Annals of Catastrophic Posture: Immaneul Kant edition
I know shamefully little of 18th-century German philosopher Immanuel Kant.
Gilman explores Kant’s famous (at least to students of philosophy) statement that “from such crooked wood as a human is made can nothing quite straight ever be fashioned.” Then he speculates on how much Kant’s own posture might have shaped his idea.
For Kant’s contemporaries saw him as having misshapen body. In the silhouette above, you can see his sunken chest, protruding belly, rounded upper back and poked-forward head.
As Kant imagined the “crooked wood” of the philosopher’s body, Gilman asks, was “his mind’s eye caught on his own tiny, round-shouldered image”?
I see this man occasionally, when he’s out for a run in the neighbourhood.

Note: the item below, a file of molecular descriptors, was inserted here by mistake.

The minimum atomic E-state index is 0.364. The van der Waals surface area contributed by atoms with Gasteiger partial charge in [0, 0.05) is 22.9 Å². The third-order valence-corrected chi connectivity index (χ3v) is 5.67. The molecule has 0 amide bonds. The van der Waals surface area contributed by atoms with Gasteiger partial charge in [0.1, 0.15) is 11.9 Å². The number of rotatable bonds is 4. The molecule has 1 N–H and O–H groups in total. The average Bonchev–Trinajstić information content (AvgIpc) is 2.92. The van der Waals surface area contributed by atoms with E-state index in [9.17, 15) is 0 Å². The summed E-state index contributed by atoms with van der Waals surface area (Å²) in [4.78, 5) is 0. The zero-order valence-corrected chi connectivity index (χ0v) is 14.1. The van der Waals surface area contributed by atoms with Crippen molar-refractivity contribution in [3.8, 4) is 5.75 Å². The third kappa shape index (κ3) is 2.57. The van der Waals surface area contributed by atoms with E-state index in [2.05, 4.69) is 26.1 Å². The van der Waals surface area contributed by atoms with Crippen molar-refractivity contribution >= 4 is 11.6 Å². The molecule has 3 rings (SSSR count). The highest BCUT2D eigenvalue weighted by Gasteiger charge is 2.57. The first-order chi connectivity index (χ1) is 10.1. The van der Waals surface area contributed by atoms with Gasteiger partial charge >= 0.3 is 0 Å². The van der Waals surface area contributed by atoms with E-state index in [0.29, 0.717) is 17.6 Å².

He’s every bit as out of alignment as Kant. But I don’t believe that his friends and family see him as grotesque, misshapen, or even particularly unusual.
Fully blinkered as we are, in our Disneyland of modern posture, we think this is either genetic, or just what happens to us as we get older.
In fact, age isn’t a requirement for turning into “crooked wood.” Our posture demonstrates our weight distribution much more than our genetics.
Take a look at Kant and stock-photo guy side-by-side. Stock-photo guy is younger, more energetic and considerably more cheerful, but the lines of force in his body are essentially the same.
Give him another 20 years of locked knees and pelvis pushed forward, and he’ll look philosophical too.
The good news is that a healthy spine is elastic, even when we’re well past youth. To straighten your spine, all you need to do is bring your weight distribution in line with gravity.
I can’t think of a better way to start the process than in Jean’s Foundations Weekend Intensive weekend, July 13 and 14.
More than half the spaces are already spoken for, so if you’re sitting on the fence, now’s a good time to commit.
Email me at firstname.lastname@example.org to hold your spot.